Broad is punished for bowling too full and too straight at Taylor, who pushes the delivery straight in between the stumps and mid-on for a glorious boundary. Mark Richardson on commentary for Sky Sports points out that it's always a good sign for Taylor when he's playing with the full face of the bat, rather than falling over and looking to work to leg. Despite having their opponents three down, England have also now done away with any catchers behind the stumps.
Another decent over from Woakes, Taylor taking him for two off his pads from the first ball but then proving unable to find a gap in the rest of it. Could Woakes be a Test option on this tour? Could he put Stuart Broad under pressure for his place? Send in your thoughts.
Double change for England - Broad on now in place of Finn. Elliott eases a full delivery past backward point to get his first four of the afternoon. An embarrassed Kiwi in Dublin wants to know if his side are that bad, or England that good. A little from column A, a little from column B. Anderson and Finn bowled superbly, but New Zealand's top order looks a little weak. They do, however, have strength in the middle.
Woakes replaces Anderson but doesn't give the batsmen anything to break the shackles. Taylor is twice beaten outside off stump, the second of them resulting in a half-hearted appeal for a catch behind the stumps - the ball had clearly clipped pad, not bat. There are a pair of singles to finish the over, drawing ironic cheers from the home crowd.
A wide, a single to get Elliott off the mark and a leg bye off Taylor's thigh pad in the latest Finn over. So ends the first mandatory powerplay of the innings - New Zealand managed two boundaries, yes TWO boundaries, from their first 10 overs. By the way, the groundsman seems to have had one of those moments with the mower, apparently cutting a series of circles into the outfield to represent the planets. Someone should take his keys off him.
Just as we appear set to have five maidens on the trot, Taylor goes on the hook to almost flat-bat a short ball from Anderson to the square leg fence. Not the most attractive of shots, but New Zealand will take the runs any way they can get them right now.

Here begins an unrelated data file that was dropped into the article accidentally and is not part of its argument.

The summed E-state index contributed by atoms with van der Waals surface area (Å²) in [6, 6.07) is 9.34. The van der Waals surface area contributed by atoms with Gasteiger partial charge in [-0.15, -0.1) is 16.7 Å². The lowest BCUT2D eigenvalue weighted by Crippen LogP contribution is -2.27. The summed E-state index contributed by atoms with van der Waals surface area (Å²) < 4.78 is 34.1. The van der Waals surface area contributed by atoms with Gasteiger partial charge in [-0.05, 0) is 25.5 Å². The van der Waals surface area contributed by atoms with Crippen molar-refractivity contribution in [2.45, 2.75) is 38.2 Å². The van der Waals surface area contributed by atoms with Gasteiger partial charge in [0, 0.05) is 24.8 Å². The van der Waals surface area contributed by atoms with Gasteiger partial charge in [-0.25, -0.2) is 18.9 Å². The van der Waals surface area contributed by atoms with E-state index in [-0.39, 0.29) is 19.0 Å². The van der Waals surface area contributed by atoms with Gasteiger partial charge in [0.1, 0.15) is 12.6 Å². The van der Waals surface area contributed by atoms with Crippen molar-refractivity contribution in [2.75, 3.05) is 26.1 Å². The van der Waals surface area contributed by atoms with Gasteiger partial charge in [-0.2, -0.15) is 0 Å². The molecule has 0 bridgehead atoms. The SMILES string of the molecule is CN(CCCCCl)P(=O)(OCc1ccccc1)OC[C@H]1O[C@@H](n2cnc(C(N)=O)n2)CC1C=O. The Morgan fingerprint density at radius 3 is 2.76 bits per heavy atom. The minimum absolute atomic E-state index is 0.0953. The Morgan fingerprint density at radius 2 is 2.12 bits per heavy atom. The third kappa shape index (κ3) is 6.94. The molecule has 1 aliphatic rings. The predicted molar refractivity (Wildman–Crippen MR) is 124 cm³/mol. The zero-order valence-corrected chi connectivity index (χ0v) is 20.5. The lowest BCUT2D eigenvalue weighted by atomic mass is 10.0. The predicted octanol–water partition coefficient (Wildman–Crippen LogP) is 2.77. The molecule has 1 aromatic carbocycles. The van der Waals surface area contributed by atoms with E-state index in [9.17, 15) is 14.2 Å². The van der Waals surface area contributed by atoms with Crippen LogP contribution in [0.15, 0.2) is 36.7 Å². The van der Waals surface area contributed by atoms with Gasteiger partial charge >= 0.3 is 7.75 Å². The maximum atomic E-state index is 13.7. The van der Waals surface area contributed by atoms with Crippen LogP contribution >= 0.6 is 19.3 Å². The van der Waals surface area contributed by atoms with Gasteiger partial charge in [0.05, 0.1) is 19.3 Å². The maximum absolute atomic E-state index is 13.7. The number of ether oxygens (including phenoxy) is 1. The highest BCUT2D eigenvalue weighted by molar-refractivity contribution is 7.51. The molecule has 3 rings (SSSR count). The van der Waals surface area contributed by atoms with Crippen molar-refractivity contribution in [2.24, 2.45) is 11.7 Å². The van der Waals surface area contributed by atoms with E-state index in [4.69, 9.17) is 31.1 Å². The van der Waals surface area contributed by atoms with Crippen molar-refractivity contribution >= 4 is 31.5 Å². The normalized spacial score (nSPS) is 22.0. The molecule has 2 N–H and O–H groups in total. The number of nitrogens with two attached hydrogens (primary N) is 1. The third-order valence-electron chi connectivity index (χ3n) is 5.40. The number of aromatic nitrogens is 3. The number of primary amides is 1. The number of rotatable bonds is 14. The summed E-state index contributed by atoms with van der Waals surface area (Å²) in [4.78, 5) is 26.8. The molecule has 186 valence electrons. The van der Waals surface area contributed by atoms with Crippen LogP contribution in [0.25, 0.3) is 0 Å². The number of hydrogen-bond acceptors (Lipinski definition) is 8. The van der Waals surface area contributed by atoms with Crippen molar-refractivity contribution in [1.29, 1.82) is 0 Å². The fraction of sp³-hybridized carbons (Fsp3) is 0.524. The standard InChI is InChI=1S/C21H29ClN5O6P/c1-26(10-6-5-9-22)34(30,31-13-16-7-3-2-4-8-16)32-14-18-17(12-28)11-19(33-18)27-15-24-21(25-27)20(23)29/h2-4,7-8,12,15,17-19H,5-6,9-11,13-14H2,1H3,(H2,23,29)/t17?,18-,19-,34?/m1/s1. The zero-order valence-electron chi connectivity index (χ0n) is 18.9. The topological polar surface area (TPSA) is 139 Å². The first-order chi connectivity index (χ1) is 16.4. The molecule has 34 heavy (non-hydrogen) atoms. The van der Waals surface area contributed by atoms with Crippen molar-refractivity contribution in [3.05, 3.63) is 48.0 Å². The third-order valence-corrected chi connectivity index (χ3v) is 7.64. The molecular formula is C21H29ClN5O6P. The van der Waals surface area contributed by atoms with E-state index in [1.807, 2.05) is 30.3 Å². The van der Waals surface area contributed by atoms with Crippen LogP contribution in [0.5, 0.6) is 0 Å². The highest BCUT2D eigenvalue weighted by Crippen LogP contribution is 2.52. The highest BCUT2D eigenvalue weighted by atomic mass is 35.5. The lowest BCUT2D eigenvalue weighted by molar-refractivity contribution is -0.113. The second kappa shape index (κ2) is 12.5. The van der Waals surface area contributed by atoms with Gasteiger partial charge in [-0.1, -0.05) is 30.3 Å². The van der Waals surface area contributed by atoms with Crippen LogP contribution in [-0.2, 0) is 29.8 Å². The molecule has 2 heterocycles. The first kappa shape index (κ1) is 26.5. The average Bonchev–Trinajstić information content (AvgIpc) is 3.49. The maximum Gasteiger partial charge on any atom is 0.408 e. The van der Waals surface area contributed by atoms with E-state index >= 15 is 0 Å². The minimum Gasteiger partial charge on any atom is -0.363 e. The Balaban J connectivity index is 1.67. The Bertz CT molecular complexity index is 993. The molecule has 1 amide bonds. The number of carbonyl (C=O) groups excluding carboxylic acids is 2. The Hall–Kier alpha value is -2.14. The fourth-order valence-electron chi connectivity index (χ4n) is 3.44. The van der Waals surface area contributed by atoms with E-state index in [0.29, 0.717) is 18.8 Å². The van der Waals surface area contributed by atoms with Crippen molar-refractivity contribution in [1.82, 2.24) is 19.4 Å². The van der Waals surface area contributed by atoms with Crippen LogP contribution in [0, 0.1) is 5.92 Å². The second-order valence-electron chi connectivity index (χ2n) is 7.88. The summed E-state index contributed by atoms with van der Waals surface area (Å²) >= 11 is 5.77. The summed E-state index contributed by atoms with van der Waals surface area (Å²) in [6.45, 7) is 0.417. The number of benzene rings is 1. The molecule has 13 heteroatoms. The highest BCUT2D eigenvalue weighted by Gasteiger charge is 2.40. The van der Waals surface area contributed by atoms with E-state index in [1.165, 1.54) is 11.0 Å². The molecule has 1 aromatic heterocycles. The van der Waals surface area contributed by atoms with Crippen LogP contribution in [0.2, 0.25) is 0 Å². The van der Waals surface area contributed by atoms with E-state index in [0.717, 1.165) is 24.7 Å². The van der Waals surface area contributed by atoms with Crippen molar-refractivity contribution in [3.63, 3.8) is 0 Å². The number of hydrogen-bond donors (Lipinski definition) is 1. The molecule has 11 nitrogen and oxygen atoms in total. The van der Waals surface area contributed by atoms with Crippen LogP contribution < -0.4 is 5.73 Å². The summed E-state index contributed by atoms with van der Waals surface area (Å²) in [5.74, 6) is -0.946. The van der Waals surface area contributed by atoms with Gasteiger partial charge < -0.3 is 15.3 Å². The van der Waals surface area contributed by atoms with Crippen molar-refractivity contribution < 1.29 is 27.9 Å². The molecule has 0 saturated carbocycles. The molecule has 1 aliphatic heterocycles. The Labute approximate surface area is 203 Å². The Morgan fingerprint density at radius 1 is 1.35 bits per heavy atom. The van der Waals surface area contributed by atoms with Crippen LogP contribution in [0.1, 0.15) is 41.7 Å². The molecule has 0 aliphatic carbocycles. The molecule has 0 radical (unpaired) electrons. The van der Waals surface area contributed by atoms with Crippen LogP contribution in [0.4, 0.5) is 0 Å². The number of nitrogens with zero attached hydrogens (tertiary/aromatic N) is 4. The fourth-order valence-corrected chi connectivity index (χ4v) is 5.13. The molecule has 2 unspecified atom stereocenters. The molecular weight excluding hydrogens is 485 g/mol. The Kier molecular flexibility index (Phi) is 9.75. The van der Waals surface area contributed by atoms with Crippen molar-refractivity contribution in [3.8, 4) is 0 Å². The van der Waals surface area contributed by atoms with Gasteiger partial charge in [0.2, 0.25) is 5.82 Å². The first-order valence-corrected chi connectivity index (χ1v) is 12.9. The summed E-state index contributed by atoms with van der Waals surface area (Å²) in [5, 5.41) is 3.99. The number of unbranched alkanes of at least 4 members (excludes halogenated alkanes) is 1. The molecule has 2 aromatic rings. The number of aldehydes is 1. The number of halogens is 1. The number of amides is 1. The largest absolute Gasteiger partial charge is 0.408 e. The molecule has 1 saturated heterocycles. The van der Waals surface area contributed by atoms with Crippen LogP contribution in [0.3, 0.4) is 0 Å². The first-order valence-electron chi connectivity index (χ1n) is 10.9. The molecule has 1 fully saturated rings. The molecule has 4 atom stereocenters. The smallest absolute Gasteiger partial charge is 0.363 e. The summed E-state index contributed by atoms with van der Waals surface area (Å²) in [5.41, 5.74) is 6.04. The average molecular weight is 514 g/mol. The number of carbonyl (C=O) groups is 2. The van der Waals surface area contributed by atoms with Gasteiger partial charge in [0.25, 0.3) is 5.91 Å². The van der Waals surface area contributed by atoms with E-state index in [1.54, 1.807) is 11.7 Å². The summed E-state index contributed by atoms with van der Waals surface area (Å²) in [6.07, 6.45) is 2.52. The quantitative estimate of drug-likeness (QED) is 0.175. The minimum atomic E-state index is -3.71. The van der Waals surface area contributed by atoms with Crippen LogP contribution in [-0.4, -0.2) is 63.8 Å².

Whatever Anderson can do, Finn can do better. That's a wicket maiden for the Middlesex man and he now has superb figures of 2/3 so far from four overs, including two maidens. Such is England's position of strength that they now have a short leg in place for new man Grant Elliott. Sambenjo has tweeted in to suggest he may yet be in bed earlier than he thought. Long way to go yet, Sam.
And another one bites the dust! After failing to get out of the blocks, Rutherford's eyes light up when he gets something a little short and wide. Yet in trying to flay it towards Dunedin, he only gets a thick edge through to Buttler behind the stumps.
Wicket maiden from Anderson, New Zealand's run-rate is going lower than a snake's belly right now. The seamer gets away with a possible wide to finish, the ball clipping new-man Ross Taylor's thigh pad. David Lloyd's first words on England - "high class bowling". He's not wrong.
Anderson gets one now, Williamson hanging his bat out at a good-length delivery and edging comfortably through to wicketkeeper Buttler. Early issues again for the Black Caps.
Maiden from Finn - he has Rutherford hopping around with one well-directed short ball, then beats the outside edge with the next. The response from the Kiwi opener is to have a wild swing, though the only thing he makes contact with is fresh air. This new, shortened run-up is doing wonders for Finn's radar, and there's no reduction in his pace either.